Furthermore, with advancements in quantum computing and machine learning, many notable public figures, including Stephen Hawking and Elon Musk, have indicated a growing concern with the imminent threat of AI surpassing human intelligence (Gosset, 2017). For instance, Darrell M. West, a political scientist, has proposed a protectionist framework that appeals to transhumanism, in which he restructures socioeconomic policy to account for changes in technology-induced unemployment. In particular, he posits that "Separating the dispersion of health care, disability, and pension benefits outside of employment offers workers with limited skills social benefits on a universal basis" (West, 2015). Expounding upon this equivocation, a more viable solution to potential unemployment is the realization of a multi-faceted policy which advocates the improvement of STEM-related education on a broad economic base, with habituation programs for the unskilled workforce. That is, with the implementation of appropriate and reformatory policies concerning the future development of AI technologies, this sector provides an economic incentive for new job creation, compatible with industrial development.

The Latest: Walker Calls for Kimberly-Clark Tax Credits

U.S. News

The Dallas-based company said last week it was closing the facilities, resulting in a loss of 600 jobs. Walker said Monday he is asking the Legislature to increase job retention credits from 7 percent to 17 percent, the same level extended to Foxconn Technology Group for its planned display screen factory and campus in southeast Wisconsin.

Google gets earnings boost thanks to Google Home holiday sales, but it's not all picture perfect


The holidays were good to Google's parent company, Alphabet, because of hardware products like Google Home, an Alexa competitor, execs said during a fourth-quarter earnings call Thursday. During the call, Ruth Porat, CFO of Alphabet, and Google CEO Sundar Pichai boasted that revenue was up 24 percent to $32.3 billion for the final quarter. However, Google's per-share earnings still fell below Wall Street expectations, partially because of a new tax on foreign assets that hit Google like a $9.9 billion brick. Pichai praised the voice-enabled Google Assistant for bringing the company's machine learning goals to more people. "We've been laying a foundation for an AI-first company," he said.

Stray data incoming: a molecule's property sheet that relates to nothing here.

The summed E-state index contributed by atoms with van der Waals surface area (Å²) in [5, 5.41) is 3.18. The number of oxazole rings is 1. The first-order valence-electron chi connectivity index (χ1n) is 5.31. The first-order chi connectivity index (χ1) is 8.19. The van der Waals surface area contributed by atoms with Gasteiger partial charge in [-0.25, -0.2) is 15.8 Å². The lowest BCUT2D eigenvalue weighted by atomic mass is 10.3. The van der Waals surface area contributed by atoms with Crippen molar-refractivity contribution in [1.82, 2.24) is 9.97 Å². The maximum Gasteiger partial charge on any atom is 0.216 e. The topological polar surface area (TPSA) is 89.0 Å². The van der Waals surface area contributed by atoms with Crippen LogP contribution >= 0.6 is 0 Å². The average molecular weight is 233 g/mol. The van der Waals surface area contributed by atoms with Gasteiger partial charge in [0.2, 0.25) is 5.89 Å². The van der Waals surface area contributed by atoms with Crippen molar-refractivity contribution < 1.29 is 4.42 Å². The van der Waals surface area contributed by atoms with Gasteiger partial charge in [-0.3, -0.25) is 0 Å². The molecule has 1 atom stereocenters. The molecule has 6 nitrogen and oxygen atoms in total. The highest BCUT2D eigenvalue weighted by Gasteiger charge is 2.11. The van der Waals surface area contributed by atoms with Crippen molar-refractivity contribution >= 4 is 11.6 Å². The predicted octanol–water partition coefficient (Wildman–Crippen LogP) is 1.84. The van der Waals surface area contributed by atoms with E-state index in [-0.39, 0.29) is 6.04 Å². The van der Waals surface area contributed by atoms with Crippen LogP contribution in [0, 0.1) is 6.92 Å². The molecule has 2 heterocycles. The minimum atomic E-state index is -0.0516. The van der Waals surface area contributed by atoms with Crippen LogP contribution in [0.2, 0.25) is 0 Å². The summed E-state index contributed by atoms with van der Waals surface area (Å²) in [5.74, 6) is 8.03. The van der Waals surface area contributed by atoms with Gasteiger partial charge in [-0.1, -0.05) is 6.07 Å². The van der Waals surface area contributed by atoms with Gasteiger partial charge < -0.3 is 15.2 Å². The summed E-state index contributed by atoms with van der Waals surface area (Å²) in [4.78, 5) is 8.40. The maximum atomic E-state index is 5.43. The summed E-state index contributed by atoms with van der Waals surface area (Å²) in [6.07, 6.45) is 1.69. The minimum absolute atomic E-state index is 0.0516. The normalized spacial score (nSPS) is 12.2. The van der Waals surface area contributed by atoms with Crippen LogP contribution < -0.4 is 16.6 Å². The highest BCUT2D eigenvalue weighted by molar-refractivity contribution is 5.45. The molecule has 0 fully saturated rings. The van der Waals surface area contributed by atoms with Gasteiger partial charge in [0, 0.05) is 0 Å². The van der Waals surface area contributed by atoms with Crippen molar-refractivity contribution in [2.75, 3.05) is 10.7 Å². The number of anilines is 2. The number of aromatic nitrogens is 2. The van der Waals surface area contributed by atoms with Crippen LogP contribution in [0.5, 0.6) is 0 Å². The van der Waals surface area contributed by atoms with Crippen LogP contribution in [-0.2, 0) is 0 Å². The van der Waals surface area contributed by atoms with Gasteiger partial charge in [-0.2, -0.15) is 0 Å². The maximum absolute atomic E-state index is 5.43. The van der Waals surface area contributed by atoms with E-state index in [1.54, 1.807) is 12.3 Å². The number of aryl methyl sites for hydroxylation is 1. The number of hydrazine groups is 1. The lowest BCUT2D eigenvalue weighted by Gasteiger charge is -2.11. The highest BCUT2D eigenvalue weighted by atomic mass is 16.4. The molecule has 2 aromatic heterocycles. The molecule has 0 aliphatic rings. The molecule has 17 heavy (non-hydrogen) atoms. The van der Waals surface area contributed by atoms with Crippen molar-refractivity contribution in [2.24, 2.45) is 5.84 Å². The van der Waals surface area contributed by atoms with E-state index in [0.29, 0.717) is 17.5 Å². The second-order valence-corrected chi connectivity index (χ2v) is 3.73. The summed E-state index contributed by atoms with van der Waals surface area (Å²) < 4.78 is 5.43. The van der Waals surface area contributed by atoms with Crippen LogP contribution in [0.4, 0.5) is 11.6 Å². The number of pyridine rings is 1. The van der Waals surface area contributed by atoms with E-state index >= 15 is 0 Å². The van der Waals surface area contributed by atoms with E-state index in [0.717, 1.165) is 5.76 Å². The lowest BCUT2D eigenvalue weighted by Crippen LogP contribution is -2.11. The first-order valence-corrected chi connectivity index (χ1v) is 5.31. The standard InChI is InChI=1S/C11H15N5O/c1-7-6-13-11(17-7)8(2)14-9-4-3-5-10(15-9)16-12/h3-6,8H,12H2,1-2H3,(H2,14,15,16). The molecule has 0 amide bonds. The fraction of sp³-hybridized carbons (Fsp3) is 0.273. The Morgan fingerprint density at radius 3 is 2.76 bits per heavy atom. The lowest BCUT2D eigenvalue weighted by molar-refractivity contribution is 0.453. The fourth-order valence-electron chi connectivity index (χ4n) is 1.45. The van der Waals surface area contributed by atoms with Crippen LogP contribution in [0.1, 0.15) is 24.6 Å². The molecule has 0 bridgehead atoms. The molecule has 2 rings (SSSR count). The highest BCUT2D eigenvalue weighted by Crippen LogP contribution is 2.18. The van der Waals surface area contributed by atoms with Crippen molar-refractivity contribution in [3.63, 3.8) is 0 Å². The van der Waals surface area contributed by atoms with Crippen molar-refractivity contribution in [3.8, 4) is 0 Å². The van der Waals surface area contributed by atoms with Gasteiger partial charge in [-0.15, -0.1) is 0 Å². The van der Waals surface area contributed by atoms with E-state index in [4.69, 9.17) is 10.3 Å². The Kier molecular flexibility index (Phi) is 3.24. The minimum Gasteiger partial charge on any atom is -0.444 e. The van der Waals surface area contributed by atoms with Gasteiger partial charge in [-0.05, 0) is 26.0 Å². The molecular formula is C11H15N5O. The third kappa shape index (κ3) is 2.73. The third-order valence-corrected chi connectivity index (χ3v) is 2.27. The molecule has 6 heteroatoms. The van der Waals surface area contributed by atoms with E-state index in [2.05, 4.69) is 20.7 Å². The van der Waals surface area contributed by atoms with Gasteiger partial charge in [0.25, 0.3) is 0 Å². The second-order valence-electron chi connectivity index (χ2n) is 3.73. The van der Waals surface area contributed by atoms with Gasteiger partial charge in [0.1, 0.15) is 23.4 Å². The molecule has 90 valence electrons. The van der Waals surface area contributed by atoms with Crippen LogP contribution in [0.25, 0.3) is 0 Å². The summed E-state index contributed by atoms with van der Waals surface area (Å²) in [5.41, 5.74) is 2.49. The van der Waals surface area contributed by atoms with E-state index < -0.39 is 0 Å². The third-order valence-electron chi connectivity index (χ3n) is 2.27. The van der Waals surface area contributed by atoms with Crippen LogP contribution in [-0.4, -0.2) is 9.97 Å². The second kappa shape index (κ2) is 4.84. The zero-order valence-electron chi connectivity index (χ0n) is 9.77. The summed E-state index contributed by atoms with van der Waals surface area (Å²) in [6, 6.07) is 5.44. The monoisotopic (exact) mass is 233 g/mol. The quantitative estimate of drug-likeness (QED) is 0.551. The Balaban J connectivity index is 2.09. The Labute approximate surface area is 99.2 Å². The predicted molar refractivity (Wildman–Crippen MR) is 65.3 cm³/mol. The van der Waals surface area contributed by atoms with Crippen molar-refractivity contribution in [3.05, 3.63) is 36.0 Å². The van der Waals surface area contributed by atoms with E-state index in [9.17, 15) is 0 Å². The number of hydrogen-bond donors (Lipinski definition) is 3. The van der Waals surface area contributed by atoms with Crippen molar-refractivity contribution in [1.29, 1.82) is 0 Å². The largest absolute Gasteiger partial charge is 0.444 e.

Google CEO: we're happy to pay more tax


Wed 24 Jan 2018 14.02 EST Last modified on Wed 24 Jan 2018 14.15 EST The chief executive of Google has declared he is happy for his company to pay more tax, and called for the existing system to be reformed. Sundar Pichai told an audience at the World Economic Forum in Davos that the tax system needed to be reformed to address concerns that some companies were not paying their fair share. Speaking before the French president, Emmanuel Macron, challenged tech giants to pay more tax, Pichai said: "As a company we paid, over the last five years, close to 20% in tax. We are happy to pay a higher amount, whatever the world agrees on as the right framework. It's not an issue about the amount of tax we pay, as much as how you divide it among various countries."

Saks president on artificial intelligence: 'We don't need A.I. in our stores. We have I'


Saks Fifth Avenue isn't intimidated by the emergence of artificial intelligence and consumer preferences shifting to online retail, the luxury department store's president told CNBC on Friday.

Brace yourself for AI and blockchain


At first glance, the threats seem clear: One type of software will learn how to perform all manner of business functions, particularly in finance and accounting, while another will continuously validate any set of data or information.

Clustering the Top 1%: Asset Analysis in R – freeCodeCamp


The recent tax reform bill passed in the US has raised a lot of questions about wealth distribution in the country. While there's been a lot of focus on how the tax plan will impact income, there's been less attention focused on how this plan impacts the assets of wealthy households.